In order to talk at all about how astrology might rightfully do this, we must first recognize that both science and astrology have evolved and changed, in some cases, in ways that would have rendered them unrecognizable to preceding eras. Nor has the relationship between astrology and science been uniform throughout their shared history, but rather a parallel development of separate, but often interdependent epistemologies, both in perpetual transition. To even address the question, “Is astrology a science?” if in fact, you could address the question at all, you must not only know who is asking the question, but in what era they were asking it.
The debate about whether or not astrology can be considered a science has been going on for a very long time, although not as long as we might imagine without the perspective of history. Although astrology is still considered by its critics to be a superstitious and antiquated vestige of a pre-scientific age; and a bona fide science by those astrologers looking for the mantle of credibility they believe science would bestow; the truth about the relationship between astrology and science is more complex and more interesting than that. Astrology and science have, for most of their history, co-evolved together, along with religious thought, political developments and the ever-mutating cultural zeitgeist in which these various threads have intertwined and differentiated.
Before we validate astrology’s contribution on different grounds, then, it will behoove us to look back to that forgotten time at the beginning of the story, when the question of whether or not astrology could be considered a science would not have made any sense to ask. Indeed, for most of our human history – that is to say, for all but the last three or four hundred years – this would have been the case.
The split between the two words, astronomy and astrology, is a feature of the modern West; in the classical world, their meanings overlapped . . . The separation between the words ‘astronomy’ and ‘astrology’ in any history which deals with the pre-modern West, earlier than the seventeenth century, therefore runs the risk of being anachronistic . . . (47)
Living as we do post-seventeenth century we will also take some time to look at the part of the story where science established itself as the dominant epistemology and disowned its older sibling. Because science’s hegemony has altered our entire culture and conditioned the collective mindset in which we consider what is truth and what is not, we will also necessarily take stock of the ways in which astrology has been shaped by science, as well as by religious, political and cultural agendas, and major philosophical schools of thought in each era. In particular, we will look at the ways in which astrology has reinvented itself in order to establish its credibility as an intellectual discipline, tried to fit into a world where it was marginalized, and has bent itself out of shape in doing so.
Lastly, we will peer into a time, one that might have actually arrived, where astrology can find its rightful place within a broader kaleidoscope of postmodern worldviews, each with a useful lens through which to understand a more complex truth that is not reducible to any one perspective, much less fundamentalist thinking, however convincingly it is presented, or dominant it might be. In reaching toward an astrology of the future, we will necessarily work toward retrieving what has been lost from the past in exchange for adaptation to the standards and conventional wisdom of preceding eras, as well as preserving what legitimate astrological advances we have made that we can truly call our own.
How Do We Know What We Know?
If we trace both astrology and science back to their roots, past the days when science was not The Lens, but just a lens, we come to a more fundamental question: “How do we know what we know?” This is ultimately a metaphysical question to which science only knows one answer, but astrology potentially has many, each one capable of leading the questioner on a quest for a multivalent truth that goes much deeper than what can be measured by the rigorous (and sometimes rigid) tools of science.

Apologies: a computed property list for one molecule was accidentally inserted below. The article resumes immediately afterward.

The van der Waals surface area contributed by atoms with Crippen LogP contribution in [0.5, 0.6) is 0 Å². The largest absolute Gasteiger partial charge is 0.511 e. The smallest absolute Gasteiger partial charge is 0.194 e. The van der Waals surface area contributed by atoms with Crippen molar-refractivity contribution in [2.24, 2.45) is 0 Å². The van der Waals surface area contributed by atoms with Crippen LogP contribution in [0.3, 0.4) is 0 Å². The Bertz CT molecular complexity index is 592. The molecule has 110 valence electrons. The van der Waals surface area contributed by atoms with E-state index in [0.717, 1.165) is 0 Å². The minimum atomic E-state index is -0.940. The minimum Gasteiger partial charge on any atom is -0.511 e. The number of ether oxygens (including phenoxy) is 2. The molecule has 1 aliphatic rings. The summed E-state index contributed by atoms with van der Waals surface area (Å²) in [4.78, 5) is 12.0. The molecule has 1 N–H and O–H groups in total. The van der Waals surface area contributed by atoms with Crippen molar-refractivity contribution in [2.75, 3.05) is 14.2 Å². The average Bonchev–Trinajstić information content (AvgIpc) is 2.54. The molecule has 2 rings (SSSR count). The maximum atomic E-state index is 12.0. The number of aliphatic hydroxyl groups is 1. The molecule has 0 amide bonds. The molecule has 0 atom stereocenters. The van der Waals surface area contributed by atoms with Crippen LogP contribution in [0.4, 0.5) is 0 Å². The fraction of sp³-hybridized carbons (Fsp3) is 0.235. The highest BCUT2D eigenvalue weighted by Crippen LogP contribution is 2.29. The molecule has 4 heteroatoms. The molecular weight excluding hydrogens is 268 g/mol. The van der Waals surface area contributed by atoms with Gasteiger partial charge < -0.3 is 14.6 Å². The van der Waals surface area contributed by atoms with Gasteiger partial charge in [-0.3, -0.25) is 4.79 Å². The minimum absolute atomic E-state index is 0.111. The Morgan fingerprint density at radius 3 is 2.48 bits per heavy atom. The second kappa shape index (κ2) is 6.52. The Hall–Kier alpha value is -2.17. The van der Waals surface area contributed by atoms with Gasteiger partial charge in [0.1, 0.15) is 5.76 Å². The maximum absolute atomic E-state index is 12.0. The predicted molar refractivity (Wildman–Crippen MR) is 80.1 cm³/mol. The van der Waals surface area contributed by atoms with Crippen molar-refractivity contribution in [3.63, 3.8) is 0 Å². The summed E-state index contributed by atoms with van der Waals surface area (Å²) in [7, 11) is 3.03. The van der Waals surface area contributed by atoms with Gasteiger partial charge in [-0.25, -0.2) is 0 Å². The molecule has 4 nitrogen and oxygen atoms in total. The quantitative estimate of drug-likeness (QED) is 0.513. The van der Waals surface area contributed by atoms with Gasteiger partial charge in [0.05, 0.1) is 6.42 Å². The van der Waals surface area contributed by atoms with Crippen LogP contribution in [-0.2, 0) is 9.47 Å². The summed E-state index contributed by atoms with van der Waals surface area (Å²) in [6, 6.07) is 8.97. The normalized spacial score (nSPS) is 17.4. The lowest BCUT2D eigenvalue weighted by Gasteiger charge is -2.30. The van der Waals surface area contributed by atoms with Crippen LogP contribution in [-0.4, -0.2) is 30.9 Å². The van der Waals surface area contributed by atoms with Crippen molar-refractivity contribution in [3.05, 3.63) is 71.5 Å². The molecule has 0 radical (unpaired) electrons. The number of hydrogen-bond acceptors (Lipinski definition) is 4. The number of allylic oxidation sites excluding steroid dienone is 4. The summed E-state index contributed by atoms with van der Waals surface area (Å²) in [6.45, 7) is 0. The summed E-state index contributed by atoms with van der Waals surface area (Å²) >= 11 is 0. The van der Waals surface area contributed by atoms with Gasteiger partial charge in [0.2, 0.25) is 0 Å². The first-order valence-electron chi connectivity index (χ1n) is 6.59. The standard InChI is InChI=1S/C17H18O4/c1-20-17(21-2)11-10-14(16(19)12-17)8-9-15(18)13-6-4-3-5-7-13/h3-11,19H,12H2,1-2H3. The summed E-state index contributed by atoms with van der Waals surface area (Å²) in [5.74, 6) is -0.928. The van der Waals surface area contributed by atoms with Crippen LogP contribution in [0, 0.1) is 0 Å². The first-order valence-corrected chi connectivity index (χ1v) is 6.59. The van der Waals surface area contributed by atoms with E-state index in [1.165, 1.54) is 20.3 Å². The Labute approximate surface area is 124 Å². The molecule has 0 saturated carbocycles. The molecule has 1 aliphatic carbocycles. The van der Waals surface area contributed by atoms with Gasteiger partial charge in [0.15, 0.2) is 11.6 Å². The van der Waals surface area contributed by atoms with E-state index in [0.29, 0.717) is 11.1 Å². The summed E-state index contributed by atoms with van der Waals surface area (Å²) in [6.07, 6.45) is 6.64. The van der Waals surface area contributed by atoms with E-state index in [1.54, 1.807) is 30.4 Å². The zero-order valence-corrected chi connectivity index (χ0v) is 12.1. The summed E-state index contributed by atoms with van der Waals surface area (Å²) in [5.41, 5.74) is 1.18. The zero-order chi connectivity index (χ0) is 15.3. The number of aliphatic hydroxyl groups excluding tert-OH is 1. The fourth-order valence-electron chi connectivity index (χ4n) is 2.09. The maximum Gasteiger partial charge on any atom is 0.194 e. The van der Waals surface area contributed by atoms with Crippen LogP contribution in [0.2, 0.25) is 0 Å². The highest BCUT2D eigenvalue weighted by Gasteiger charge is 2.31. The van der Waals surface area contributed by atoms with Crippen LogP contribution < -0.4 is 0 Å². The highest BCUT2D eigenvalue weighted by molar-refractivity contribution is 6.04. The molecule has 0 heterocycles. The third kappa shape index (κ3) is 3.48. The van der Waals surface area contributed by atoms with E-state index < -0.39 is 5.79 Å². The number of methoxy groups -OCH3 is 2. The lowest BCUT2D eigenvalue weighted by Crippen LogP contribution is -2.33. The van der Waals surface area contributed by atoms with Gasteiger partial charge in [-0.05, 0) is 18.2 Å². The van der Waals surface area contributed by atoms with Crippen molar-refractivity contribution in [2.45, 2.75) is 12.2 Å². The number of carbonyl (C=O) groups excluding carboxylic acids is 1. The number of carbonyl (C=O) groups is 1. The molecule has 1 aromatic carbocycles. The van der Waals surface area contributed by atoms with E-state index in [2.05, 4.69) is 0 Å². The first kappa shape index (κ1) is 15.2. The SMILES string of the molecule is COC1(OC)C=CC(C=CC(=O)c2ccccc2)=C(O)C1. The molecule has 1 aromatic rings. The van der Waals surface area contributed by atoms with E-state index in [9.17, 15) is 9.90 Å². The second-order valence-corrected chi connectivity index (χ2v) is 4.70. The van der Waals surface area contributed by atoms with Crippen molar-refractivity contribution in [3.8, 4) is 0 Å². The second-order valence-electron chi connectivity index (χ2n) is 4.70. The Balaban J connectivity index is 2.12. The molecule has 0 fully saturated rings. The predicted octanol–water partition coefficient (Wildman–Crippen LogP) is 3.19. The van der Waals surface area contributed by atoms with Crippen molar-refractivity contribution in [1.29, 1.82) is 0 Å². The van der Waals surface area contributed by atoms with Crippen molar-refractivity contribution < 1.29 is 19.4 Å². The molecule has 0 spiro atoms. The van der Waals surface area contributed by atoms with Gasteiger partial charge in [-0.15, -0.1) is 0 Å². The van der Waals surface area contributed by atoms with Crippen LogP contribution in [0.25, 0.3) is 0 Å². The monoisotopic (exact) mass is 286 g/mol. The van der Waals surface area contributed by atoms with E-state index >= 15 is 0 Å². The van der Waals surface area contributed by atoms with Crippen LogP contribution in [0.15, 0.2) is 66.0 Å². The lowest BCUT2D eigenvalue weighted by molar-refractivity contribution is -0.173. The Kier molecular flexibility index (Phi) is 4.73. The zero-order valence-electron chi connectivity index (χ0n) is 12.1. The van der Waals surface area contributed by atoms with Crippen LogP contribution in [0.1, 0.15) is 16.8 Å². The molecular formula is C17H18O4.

It is this possibility that we will explore in this book. We will begin at a time when neither science nor astrology existed, but both were beginning to evolve out of a human need to get some kind of a handle on this deeper question – on how we humans can know ourselves and our place within the cosmos. This is an important question that has more than one answer. Science has tried to answer it in a definitive, objective way by outside observation of causal relationships among those things that can be quantified. Astrology tries to answer it in a more subjective, personal way that serves each of us individually, as the basis for a meaningful life, filled with purpose, a sense of belonging to something larger than ourselves, and an elevated chance to participate and contribute to the greater good.
“How do we know what we know?” is a question worth asking both in general, and more specifically as astrologers – for it is here that we will get at astrology’s unique contribution to our place within a cosmos built not just of matter, but also of the meaning we ascribe to our perceptions of it and the stories we tell ourselves about it, whether those stories are factually true or not. If we can do that, we won’t have to teeter awkwardly on science’s ill-fitting scale. We can instead weigh in confidently on our own:
Is modern science – objective, socially neutral science – really the only acceptable road to truth? Would any wise extraterrestrial come upon the same logical system we have to explain the structure of the universe? Yes, argues Nobel physicist Sheldon Glasgow. At the other extreme, perhaps there are as many roads to perceived truth as there are species that could have evolved to think them up. Philosopher Mary Hesse retorts that scientific theory is just one way humans have tried to make sense of our world, one among manifold sets of myths, models and metaphors. There is nothing special about it. (48)
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31 Abbott & Costello Fan Club. “Abbott and Costello’s Classic ‘Who’s on First?’ Routine | Abbott & Costello Fan Club,” July 16, 2021. https://www.abbottandcostellofanclub.com/whos-on-first/.
32 Hansson, Sven Ove. “Science and Pseudo-Science (Stanford Encyclopedia of Philosophy/Summer 2021 Edition),” May 20, 2021. https://plato.stanford.edu/archives/sum2021/entries/pseudo-science/.
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38 McDonough, Richard. “Karl Popper’s Critical Rationalism and The Notion of an ‘Open Society.’” The Postil Magazine, March 1, 2021. https://www.thepostil.com/karl-poppers-critical-rationalism-and-the-notion-of-an-open-society/.
39 Hansson, “Science and Pseudo-Science,” 4.2.
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44 Cornelius, Geoffrey. The Moment of Astrology: Origins in Divination. Wessex Astrologer Limited, 2002, 66.
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47 Campion, Nicholas. A History of Western Astrology Volume I: The Ancient and Classical Worlds. Continuum, 2009, x.
48 Aveni, Anthony. Conversing with the Planets: How Science and Myth Invented the Cosmos. TImes Books, 1992, 18.